When to plant
It is important to get your spring crops into the ground as early as possible, so they have enough time to grow and mature before the long, warm days of early summer cause them to bolt or develop bitter or pungent flavors. Fortunately cool weather crops aren’t perturbed by minor cold snaps, so planting them early isn’t a big problem. If it is cold they will just sit and wait until the weather warms up enough for growth.

  • The hardiest crops can be planted as soon as the ground is suitable for making beds in spring, which may be 4 to 8 weeks before the last frost date. These plants include: leek, onion, parsley, pea, spinach, and shallot.
  • The slightly less hardy crops can be sown 2 to 4 weeks before the last frost date. These include: lettuce, cilantro, mustard, and radish.
  • The rest of the spring crops are sown a couple of weeks before last frost date. These include: beet, carrot, broccoli, cabbage, chard, kale, and potato.

 

Smart Gardener makes it easy
We show you quickly and easily when it’s the right time to start your seeds indoors or outdoors, based on your region. Just check the Overview tab in the variety descriptions, and you’ll see when to start your seeds, transplant your starts, and harvest your vegetables. The top lines are for spring/summer crops, and the bottom lines are for fall/winter. Easy as can be!

How do I prepare my garden for planting?

How do I prepare my garden for planting?

If you’re like me, when the first warm days of spring arrive, you can’t wait to get out into the garden and start planting. It means winter is finally over and the gardening season has begun. You’ve been looking at seed catalogs for months and have plenty of ideas you’re just waiting to try. However, before you plant anything you need to get the soil ready.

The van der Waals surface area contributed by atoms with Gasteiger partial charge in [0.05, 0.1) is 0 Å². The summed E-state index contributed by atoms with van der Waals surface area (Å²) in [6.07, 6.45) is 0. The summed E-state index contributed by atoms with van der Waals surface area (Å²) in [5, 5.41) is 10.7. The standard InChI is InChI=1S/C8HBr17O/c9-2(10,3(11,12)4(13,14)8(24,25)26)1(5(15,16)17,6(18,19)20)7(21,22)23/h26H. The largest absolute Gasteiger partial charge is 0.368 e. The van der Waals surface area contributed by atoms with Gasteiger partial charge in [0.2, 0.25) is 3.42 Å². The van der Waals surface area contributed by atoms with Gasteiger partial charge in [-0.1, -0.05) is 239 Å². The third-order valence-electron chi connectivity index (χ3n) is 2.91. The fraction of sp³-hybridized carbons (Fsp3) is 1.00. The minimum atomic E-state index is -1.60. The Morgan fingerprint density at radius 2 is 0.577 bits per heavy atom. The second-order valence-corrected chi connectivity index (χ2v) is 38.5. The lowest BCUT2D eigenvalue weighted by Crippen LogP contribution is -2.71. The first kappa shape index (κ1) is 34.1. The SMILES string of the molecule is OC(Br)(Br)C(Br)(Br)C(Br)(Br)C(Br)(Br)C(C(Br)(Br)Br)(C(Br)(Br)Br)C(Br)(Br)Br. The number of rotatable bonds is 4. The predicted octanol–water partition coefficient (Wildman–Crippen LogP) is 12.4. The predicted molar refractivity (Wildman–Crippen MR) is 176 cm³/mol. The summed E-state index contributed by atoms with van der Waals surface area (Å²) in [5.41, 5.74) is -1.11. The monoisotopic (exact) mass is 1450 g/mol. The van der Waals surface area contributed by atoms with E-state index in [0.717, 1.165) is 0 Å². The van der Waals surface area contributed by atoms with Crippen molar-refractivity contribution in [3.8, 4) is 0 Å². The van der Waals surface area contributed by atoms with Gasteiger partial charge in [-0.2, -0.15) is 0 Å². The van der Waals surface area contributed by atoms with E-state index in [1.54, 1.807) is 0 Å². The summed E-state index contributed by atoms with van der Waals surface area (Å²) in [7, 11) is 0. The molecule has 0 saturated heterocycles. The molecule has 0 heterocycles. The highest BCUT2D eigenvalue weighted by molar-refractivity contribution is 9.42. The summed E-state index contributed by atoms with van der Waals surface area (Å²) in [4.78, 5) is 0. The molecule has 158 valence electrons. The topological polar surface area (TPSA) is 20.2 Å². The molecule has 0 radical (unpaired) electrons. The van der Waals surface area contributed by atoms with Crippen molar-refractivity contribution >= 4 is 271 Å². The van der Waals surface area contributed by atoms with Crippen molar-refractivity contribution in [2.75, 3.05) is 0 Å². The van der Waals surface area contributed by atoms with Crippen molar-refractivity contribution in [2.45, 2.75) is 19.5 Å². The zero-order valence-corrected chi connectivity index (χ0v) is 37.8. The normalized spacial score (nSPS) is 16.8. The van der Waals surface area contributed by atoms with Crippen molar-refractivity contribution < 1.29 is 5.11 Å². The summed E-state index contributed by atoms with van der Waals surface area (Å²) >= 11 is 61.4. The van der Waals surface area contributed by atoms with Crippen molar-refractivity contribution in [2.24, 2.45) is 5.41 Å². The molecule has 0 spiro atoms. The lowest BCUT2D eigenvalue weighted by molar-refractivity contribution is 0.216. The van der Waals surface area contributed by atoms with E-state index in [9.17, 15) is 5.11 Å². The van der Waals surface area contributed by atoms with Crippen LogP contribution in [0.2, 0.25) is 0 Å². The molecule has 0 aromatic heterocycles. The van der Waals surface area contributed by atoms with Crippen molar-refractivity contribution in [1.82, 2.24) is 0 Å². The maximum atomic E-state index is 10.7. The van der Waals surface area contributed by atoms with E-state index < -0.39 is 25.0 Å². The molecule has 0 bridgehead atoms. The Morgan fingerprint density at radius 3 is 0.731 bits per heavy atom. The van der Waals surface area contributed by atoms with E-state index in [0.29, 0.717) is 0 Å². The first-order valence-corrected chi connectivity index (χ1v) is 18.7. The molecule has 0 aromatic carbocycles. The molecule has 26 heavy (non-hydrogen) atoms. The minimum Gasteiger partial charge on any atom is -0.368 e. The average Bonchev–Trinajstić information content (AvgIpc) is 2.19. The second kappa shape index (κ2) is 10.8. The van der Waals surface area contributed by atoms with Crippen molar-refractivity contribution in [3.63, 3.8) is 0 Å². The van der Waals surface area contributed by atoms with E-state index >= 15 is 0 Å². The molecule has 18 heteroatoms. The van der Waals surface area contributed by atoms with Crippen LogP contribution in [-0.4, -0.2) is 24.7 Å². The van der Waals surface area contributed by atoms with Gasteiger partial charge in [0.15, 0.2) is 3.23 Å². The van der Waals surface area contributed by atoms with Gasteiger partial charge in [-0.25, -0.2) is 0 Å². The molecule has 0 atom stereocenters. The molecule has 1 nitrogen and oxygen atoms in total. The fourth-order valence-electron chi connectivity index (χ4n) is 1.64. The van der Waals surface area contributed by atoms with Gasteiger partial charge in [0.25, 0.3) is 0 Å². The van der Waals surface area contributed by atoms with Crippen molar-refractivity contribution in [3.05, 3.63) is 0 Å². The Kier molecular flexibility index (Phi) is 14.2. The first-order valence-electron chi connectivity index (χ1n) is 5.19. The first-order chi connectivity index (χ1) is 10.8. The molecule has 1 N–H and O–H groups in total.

Don’t be intimidated
This can be quite a bit of physical work, but luckily it is pretty straightforward and doesn’t take a lot of explanation. It helps to do it methodically though, so I’ll go through the steps here. And, while it may feel overwhelming to considering tackling a large garden space, keep in mind you don’t need to do the bed preparation for your entire garden at one time. You can easily do each bed as you need the space for planting, and leave the rest for another time. Start small to keep it manageable.

When to start
Just because it is a beautiful day doesn’t mean you can just go out into the garden and get to work on the beds. I know it’s tempting, especially after a long, wet winter, but digging very wet soil can damage its structure and cause long-term harm (not to mention being harder to dig).

To determine whether your soil has the right moisture content, you can do a rough check by lightly squeezing a handful of soil into a ball and dropping it from approximately waist height. If it doesn’t break up when it hits the ground it is probably too wet to dig (you have to take into account that a sandy soil breaks up more easily than a clay one).

Another indicator of excessive wetness is when you walk on the soil and leave shiny footprints where water was squeezed from the soil. If your garden tends to stay wet every spring, it helps to use raised beds, as they drain and warm up faster than flat areas.

One very wet spring I was so desperate to get outside and get planting I covered some of my raised beds with plastic sheet to prevent them absorbing any more rain. This actually worked quite well, though such extremes aren’t usually necessary.

Clearing the space
If the soil is dry enough to work, you can start bed preparation by removing all of the surface vegetation. If there are only a few weeds or dead crops, it only takes a few minutes to loosen them with a fork and pull them out. If you have been growing a cover crop over the winter, removing it is a much bigger job. The quickest and easiest way to do this is to skim off the above ground parts with a sharp flat spade and compost them (cut right down at soil level, to sever the top growth but leave the roots in the soil). You could also dig the cover crop into the soil, but it will need a couple of weeks to break down before you can plant into it. This means you will have to prepare beds a couple of weeks before you intend to plant.